There is also a convenience store and Post Office on Tavistock Road, and a petrol station near the Railway Inn.

Rough and ready accommodation is not in short supply in the village. The Plume of Feathers has a campsite, bunkhouse and a few B&B rooms; the Railway a campsite; and the Fox Tor Cafe a bunkhouse. Further away, the Two Bridges Hotel (two miles) and Prince Hall Hotel (three miles) have a different class of accommodation. Call ahead and book if possible, especially if you're planning to visit in the school holidays or on summer weekends.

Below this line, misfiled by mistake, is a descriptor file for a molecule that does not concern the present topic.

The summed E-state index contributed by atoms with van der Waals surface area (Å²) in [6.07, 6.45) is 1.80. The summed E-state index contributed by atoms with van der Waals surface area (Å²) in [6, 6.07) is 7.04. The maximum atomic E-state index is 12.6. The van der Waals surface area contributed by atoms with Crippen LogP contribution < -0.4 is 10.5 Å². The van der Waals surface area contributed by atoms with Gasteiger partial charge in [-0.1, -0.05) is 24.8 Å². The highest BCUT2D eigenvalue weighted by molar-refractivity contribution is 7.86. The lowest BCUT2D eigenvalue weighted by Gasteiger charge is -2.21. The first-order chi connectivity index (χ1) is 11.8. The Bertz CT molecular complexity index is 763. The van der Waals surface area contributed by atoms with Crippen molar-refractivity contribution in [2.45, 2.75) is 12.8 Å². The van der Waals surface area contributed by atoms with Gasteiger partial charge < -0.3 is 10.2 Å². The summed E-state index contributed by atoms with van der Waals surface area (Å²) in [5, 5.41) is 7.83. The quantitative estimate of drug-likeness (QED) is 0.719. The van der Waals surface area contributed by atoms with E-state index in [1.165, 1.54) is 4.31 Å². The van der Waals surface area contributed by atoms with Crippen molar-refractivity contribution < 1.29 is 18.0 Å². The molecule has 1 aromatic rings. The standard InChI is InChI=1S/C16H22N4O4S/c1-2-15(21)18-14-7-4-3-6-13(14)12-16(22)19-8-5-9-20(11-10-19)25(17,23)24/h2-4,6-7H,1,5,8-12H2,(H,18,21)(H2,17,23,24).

Getting There

An odd little triangle of roads leads to the village, with the B3212 (Plymouth to Exeter) road joining the B3352 at a mini-roundabout at the south-eastern end of the village. Princetown is well signposted from near Ashburton on the A38, Moretonhampstead on the east of the moor and from Yelverton to the west. Travelling from the north requires a journey to either Moretonhampstead or Tavistock; while Okehampton is only about 15 miles away as the crow flies, it's about 40 miles by road.

Bus number 82, the Transmoor link service, runs from Exeter, Newton Abbot and Plymouth twice a day on Sundays, stopping at various points on the moor. See Traveline South West's impartial website for more details.

1Bronze Age people created the moorland habitat through deforestation, and it is believed that there was once a settlement of several thousand people living at nearby Postbridge.